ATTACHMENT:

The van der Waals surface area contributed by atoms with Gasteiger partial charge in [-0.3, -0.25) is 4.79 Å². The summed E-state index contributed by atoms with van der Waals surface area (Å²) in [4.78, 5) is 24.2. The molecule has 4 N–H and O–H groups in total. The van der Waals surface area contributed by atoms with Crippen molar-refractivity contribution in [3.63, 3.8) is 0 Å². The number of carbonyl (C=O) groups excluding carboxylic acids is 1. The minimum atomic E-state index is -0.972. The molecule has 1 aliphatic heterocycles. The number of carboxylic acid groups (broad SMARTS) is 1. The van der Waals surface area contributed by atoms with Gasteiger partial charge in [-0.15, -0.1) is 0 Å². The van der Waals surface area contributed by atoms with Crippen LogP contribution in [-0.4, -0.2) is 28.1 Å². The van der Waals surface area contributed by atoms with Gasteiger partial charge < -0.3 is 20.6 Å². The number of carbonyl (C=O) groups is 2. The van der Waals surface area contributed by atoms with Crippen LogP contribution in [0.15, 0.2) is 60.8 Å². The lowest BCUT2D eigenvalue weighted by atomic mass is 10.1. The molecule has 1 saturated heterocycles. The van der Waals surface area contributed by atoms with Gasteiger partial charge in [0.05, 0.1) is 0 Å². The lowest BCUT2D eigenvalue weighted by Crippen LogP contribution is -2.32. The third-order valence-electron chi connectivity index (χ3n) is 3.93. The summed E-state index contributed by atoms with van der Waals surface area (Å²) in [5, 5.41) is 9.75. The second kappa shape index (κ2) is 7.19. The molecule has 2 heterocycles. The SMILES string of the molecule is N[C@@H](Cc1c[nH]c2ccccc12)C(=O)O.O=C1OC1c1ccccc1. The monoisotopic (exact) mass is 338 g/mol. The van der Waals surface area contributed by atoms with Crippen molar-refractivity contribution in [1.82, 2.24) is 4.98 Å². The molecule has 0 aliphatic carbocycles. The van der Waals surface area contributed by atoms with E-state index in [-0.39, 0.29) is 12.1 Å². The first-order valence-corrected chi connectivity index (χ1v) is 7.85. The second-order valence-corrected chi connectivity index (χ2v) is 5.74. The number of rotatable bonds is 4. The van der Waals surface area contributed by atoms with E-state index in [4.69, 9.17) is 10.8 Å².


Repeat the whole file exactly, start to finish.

The van der Waals surface area contributed by atoms with Gasteiger partial charge in [-0.3, -0.25) is 4.79 Å². The summed E-state index contributed by atoms with van der Waals surface area (Å²) in [4.78, 5) is 24.2. The molecule has 4 N–H and O–H groups in total. The van der Waals surface area contributed by atoms with Crippen molar-refractivity contribution in [3.63, 3.8) is 0 Å². The number of carbonyl (C=O) groups excluding carboxylic acids is 1. The minimum atomic E-state index is -0.972. The molecule has 1 aliphatic heterocycles. The number of carboxylic acid groups (broad SMARTS) is 1. The van der Waals surface area contributed by atoms with Gasteiger partial charge in [-0.15, -0.1) is 0 Å². The van der Waals surface area contributed by atoms with Crippen LogP contribution in [-0.4, -0.2) is 28.1 Å². The van der Waals surface area contributed by atoms with Gasteiger partial charge < -0.3 is 20.6 Å². The number of carbonyl (C=O) groups is 2. The van der Waals surface area contributed by atoms with Crippen LogP contribution in [0.15, 0.2) is 60.8 Å². The lowest BCUT2D eigenvalue weighted by atomic mass is 10.1. The molecule has 1 saturated heterocycles. The van der Waals surface area contributed by atoms with Gasteiger partial charge in [0.05, 0.1) is 0 Å². The lowest BCUT2D eigenvalue weighted by Crippen LogP contribution is -2.32. The third-order valence-electron chi connectivity index (χ3n) is 3.93. The summed E-state index contributed by atoms with van der Waals surface area (Å²) in [5, 5.41) is 9.75. The second kappa shape index (κ2) is 7.19. The molecule has 2 heterocycles. The SMILES string of the molecule is N[C@@H](Cc1c[nH]c2ccccc12)C(=O)O.O=C1OC1c1ccccc1. The monoisotopic (exact) mass is 338 g/mol. The van der Waals surface area contributed by atoms with Crippen molar-refractivity contribution in [1.82, 2.24) is 4.98 Å². The molecule has 0 aliphatic carbocycles. The van der Waals surface area contributed by atoms with E-state index in [-0.39, 0.29) is 12.1 Å². The first-order valence-corrected chi connectivity index (χ1v) is 7.85. The second-order valence-corrected chi connectivity index (χ2v) is 5.74. The number of rotatable bonds is 4. The van der Waals surface area contributed by atoms with E-state index in [4.69, 9.17) is 10.8 Å².